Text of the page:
Phillip Timothy killed PJ falls

Phillip Timothy
Phillip Timothy as a 23 year old in 1979- (photo credit Timothy's family)

By: Joseph Jno-Baptiste

On May 29, 1979, over ten thousand demonstrators gathered around the government Headquarters in Roseau, Dominica to protest the passage of two controversial pieces of legislation which was to be passed by the Patrick John led government.

That day was to mark the beginning of the end of the Patrick John administration who just four years before had swept into power in a massive landslide victory at the polls. It was the day that would forever change Dominica’s political landscape.

Mayhem ensued on that day after members of the Dominica Defense Force opened fire on the protestors who were adamant that John withdraws the proposed bills, which were aimed at curbing the influence of Trade Unions on the island.

Within two hours into the demonstration, one young man from Roseau 23-year-old Phillip Timothy lay dead on the streets, and nine persons were sent for treatment at the Princess Margaret Hospital (PMH) nursing bullet wounds and suffering from inhalation of tear gas.

Before the shooting started, protestors began hurling rocks at the building where Parliament was meeting (Government headquarters) hoping to get the attention of the Parliamentarians gathered inside where the debate was scheduled to take place from 10 am. Scores of policemen at the scene were easily overwhelmed as the restless crowd swelled throughout the morning.

With the police on the run, the Defense Force soldiers who were acting very much as John’s private army converged on the crowds and indiscriminately opened fire.

The protest was the culmination of months of agitation by the public against an administration caught up in several scandals. Following his win at the polls, the young charismatic leader Patrick Roland John put in place the “Dread Act”, which gave law enforcement authorities, the right to kill and otherwise detain scores of Rastafarian youth, or Dreads as they were called then who had made their homes in Dominica’s lush mountains.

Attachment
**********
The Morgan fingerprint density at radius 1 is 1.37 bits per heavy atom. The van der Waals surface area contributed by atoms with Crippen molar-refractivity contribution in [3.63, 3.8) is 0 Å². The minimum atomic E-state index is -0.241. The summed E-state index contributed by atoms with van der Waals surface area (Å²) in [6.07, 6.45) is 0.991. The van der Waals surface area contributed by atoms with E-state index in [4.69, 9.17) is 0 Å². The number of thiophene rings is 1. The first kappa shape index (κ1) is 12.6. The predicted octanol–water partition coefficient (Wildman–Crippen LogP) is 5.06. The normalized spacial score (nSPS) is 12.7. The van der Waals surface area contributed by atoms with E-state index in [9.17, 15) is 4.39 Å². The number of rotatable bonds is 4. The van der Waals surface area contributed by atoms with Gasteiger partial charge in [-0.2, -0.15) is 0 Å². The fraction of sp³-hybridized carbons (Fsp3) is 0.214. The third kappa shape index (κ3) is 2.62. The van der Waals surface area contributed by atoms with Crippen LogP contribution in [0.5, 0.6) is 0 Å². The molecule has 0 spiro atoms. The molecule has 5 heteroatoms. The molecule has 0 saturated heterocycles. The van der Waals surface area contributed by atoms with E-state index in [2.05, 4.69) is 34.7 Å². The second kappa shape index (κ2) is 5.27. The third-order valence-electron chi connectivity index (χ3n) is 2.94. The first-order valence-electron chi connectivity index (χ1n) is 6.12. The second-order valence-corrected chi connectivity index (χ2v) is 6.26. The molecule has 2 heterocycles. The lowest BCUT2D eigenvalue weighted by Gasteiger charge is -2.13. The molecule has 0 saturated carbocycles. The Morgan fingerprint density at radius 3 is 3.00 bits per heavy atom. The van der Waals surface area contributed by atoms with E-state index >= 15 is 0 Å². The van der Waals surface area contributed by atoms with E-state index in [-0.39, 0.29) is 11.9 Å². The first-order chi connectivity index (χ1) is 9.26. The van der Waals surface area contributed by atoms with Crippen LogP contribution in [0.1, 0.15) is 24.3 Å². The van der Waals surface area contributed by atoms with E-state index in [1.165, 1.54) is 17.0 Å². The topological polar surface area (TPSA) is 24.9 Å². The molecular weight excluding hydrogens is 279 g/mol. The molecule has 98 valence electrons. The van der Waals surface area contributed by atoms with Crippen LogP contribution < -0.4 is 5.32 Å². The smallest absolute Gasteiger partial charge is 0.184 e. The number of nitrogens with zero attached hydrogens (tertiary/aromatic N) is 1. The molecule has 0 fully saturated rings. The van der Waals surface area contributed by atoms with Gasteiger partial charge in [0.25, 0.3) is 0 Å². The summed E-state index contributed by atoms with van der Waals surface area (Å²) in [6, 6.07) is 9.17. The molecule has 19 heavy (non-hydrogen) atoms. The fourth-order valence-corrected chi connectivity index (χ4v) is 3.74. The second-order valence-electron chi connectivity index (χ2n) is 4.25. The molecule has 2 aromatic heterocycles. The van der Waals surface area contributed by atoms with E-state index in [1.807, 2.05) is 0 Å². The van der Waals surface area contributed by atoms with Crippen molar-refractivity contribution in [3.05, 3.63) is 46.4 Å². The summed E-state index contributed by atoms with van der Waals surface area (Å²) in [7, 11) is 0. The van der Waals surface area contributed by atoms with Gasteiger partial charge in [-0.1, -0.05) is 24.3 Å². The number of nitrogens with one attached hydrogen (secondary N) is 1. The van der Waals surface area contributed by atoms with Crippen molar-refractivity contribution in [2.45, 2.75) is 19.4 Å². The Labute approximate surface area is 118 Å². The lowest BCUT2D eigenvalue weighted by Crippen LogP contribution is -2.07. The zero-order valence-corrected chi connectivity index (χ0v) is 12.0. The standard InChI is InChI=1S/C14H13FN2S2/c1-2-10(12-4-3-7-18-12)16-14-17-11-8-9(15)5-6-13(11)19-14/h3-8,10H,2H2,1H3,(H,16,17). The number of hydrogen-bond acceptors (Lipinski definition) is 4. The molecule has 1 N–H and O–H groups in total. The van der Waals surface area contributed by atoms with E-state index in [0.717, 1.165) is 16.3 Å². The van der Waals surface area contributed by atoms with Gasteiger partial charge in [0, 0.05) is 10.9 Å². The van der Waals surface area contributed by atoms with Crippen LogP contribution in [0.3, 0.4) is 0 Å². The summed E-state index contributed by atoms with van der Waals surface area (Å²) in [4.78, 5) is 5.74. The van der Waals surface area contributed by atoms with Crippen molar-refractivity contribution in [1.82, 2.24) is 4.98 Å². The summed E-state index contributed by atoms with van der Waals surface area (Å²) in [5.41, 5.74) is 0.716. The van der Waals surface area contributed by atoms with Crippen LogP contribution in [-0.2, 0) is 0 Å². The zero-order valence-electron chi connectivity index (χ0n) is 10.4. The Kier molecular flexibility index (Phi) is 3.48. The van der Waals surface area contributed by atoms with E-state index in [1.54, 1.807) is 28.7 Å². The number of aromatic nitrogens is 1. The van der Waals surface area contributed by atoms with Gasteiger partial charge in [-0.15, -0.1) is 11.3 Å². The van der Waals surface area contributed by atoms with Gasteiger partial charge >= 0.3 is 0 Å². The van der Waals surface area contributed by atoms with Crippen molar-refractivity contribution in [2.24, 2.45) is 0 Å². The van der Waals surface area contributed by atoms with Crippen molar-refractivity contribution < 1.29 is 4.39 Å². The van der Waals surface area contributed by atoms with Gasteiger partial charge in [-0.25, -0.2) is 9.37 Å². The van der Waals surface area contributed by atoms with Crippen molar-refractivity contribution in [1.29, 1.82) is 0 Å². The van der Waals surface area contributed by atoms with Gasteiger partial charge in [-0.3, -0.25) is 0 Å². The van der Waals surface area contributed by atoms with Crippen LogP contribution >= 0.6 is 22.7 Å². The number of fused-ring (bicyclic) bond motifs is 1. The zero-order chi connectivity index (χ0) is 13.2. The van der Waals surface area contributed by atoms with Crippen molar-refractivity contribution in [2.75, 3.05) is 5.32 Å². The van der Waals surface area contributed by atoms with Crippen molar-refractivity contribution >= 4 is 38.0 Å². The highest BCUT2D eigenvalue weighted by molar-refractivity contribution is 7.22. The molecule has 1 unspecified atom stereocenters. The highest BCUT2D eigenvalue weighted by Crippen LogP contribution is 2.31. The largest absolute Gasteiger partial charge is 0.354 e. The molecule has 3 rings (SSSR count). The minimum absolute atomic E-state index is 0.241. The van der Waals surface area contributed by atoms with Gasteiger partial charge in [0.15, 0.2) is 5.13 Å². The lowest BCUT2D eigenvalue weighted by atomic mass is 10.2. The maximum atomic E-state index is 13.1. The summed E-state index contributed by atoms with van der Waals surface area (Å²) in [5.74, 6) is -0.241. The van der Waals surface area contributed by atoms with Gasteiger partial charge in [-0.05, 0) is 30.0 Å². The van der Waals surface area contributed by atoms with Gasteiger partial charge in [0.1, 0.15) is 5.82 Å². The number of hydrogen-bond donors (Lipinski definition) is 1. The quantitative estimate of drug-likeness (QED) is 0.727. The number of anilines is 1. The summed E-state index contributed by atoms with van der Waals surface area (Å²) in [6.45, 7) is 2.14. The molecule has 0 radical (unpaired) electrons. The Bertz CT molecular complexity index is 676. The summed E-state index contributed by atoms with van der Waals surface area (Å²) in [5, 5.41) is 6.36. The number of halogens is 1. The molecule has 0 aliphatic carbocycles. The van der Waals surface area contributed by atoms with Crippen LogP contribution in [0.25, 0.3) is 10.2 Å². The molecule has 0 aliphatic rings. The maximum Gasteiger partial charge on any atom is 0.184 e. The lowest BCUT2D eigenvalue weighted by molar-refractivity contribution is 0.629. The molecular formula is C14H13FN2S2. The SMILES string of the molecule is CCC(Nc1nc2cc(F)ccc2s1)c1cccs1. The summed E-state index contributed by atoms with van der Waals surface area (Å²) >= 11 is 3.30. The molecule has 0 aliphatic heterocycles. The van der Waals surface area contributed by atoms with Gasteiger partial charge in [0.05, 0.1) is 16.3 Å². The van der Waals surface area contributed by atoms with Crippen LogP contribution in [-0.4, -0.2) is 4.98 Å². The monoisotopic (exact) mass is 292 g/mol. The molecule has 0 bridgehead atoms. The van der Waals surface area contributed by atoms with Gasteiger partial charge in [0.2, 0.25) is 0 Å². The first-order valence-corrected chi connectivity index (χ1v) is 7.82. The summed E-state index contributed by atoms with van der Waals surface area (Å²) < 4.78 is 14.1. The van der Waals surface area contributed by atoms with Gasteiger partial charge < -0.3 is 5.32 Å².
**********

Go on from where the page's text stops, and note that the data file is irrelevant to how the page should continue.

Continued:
Repeated raids by Police on their hideouts had resulted in several deaths and a growing unease among the population.

In 1977, the powerful trade unions embarked on a 77-day strike, which resulted in the near-total shut down of the island. Later, John would enter negotiations with an American Don Pierson with promises to turn Portsmouth the island’s second town into “a free port and a haven for casino gambling.”

Busloads of persons drove from the villages across the country into the town, businesses closed their doors, and schools were shut down for the day.

The unions, therefore, decided to take indefinite strike action demanding the resignation of the Patrick John Government.

The island-wide strike had the full support of the general population and lasted for 27 days setting the stage for a series of actions: a Vote of No Confidence in Patrick John as Prime Minister passed in the Parliament of Dominica on 19th of June 1979; a Resolution on the creation of an Interim Government passed in the Parliament on the 21st of June 1979; the swearing-in of Oliver Seraphin as Interim Prime Minister on the 25th of June 1979; and, following the approval of the Committee for National Salvation (CNS), the swearing-in of a new Cabinet of Ministers on 29th of June 1979.